They change how we view things. The filter doesn’t have to change the thing we’re seeing, but it’ll change how we feel about it all. The story we create around it. The picture here, the one of dandelions. What do you see? A weed? A flower? Something yellow? Food? A life line for bees? It’s all of these things, depending on how you view it.

Take a situation. I’m going to use public speaking. So, you get invited to speak somewhere. Now what. Are you scared? Excited? Fearing ridicule? What are you thinking? It’s actually completely up to us BUT it can also change the outcome of this kind of event. It’s a bit of a self fulfilling prophecy. My amazing friend, Emma Warren, made me think about this the other day. She asked me how I was feeling about my TEDx talk. I said I was nervous. That I was not good at public speaking. She suggested that each time that thought entered my head I did a physical thing and repeated a basic mantra to change how I viewed it. To change my filter. To switch nerves into excitement. I only did this a couple of times and I felt the worry lift. And then I didn’t think of the disaster scenario again, that was connected to my anxiety. I was still a little anxious – I mean – public speaking is not something I do lots of – but I wasn’t scared. I was kind of excited. If I’d had the wrong filter in place, I wouldn’t have been.

I like the filter analogy. I’m sure it’s been used before (so I’m not saying it’s my idea, I just haven’t seen it myself), but I usually see it referred to as framing. I always understood the concept, but when I was walking the dog, pondering life, listening to an audiobook and saw that the verges were lined with dandelions, everything started to fit together. Weed or flower? Food or decoration? It depends what filter you apply. This depends on your pre-sets (you can tell I work with a lot of photographers, can’t you?!), but it also means that YOU CAN CHANGE IT.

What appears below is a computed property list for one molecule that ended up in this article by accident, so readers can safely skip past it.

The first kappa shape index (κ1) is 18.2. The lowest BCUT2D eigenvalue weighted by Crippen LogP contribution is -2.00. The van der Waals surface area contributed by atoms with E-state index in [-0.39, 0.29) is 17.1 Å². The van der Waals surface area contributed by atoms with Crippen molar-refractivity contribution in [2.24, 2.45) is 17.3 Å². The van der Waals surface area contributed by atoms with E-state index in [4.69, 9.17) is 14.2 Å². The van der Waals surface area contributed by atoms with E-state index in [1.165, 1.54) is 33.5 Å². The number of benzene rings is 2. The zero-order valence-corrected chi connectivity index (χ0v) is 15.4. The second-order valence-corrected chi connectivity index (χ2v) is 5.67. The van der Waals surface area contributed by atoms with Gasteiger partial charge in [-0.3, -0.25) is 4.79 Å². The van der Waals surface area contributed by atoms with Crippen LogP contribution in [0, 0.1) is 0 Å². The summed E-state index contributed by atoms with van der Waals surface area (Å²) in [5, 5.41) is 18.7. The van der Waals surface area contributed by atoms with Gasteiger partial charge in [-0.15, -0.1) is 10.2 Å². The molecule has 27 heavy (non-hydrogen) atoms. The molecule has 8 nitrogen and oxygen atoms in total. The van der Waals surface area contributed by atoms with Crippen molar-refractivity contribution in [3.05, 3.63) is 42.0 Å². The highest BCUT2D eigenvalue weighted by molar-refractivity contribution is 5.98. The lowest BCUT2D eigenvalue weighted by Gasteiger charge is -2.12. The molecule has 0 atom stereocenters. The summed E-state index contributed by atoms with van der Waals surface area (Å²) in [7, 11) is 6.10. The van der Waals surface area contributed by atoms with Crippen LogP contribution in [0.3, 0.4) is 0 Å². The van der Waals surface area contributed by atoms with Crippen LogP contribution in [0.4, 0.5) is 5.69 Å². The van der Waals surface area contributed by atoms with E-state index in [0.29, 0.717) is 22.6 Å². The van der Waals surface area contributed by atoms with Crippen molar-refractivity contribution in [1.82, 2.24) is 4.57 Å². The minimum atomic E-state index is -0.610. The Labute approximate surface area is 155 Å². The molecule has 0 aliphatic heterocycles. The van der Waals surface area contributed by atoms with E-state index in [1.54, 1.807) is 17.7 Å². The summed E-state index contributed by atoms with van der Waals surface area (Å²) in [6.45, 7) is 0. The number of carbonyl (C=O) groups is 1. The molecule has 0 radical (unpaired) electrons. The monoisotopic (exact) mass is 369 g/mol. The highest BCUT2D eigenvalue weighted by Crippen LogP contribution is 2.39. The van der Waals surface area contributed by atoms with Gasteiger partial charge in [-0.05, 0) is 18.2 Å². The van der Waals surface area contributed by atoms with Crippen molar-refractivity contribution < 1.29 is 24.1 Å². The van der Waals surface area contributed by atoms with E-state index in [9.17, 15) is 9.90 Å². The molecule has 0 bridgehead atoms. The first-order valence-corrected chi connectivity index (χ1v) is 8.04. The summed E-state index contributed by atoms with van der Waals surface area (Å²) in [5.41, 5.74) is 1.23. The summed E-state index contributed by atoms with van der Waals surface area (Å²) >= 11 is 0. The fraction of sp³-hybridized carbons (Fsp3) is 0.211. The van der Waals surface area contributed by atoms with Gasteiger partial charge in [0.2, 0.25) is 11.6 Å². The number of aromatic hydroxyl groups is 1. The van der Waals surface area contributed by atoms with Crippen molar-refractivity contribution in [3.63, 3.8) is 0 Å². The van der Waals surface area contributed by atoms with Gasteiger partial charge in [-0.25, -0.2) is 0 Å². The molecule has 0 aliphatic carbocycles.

I hasten to add that I am no mindset coach and I’m no expert in psychology, far from it, this is very much my take on it, based on my own thoughts.

Do you apply filters to certain scenarios? Are you aware of the filters you’re applying? I’d love to know.

The Brand Stylist - Brand BrillianceIf you’ve seen my Instagram in particular, you will have noticed that a book is a regular feature in my pictures. And this book is Brand Brilliance. It’s by the very talented Fiona Humberstone, also known at The Brand Stylist. But saying I just loved the book wasn’t enough… because I’m also taking Fiona’s fabulous online course, Design for Go Getters, and loving the whole process.

How did I find The Brand Stylist?

I actually can’t remember with complete certainty(!) but I think that I first found Fiona and The Brand Stylist on Amazon. I mean, that’s where I find a lot of people… either that or through podcasts I listen to. But I’m fairly sure that my first ‘meeting’ with Fiona was on Amazon, when I bought ‘How To Style Your Brand’. I have a HUGE thing about branding and being on brand. Having worked with so many business over the years, ‘on brand’ is a phrase I have used a lot. It’s something that any and every business owner needs to be concerned with and something I continually assess. And I don’t always get it right – far from it – but I am constantly trying. Over the years I have picked up a huge amount from the talented graphic designers I have worked with, but Fiona’s take was a little different. She clearly is bursting with technical knowledge, but she brings as slightly ‘softer’ side to it. Fiona talks about what ‘season’ your business is and the colours and style of these. It’s something that (in my experience at least) has taken a while to kind of marinade and develop in my head. I did enjoy ‘How To Style Your Brand’, but it left me with a lot of questions (I tend to think about things a lot!) that swilled about in my head.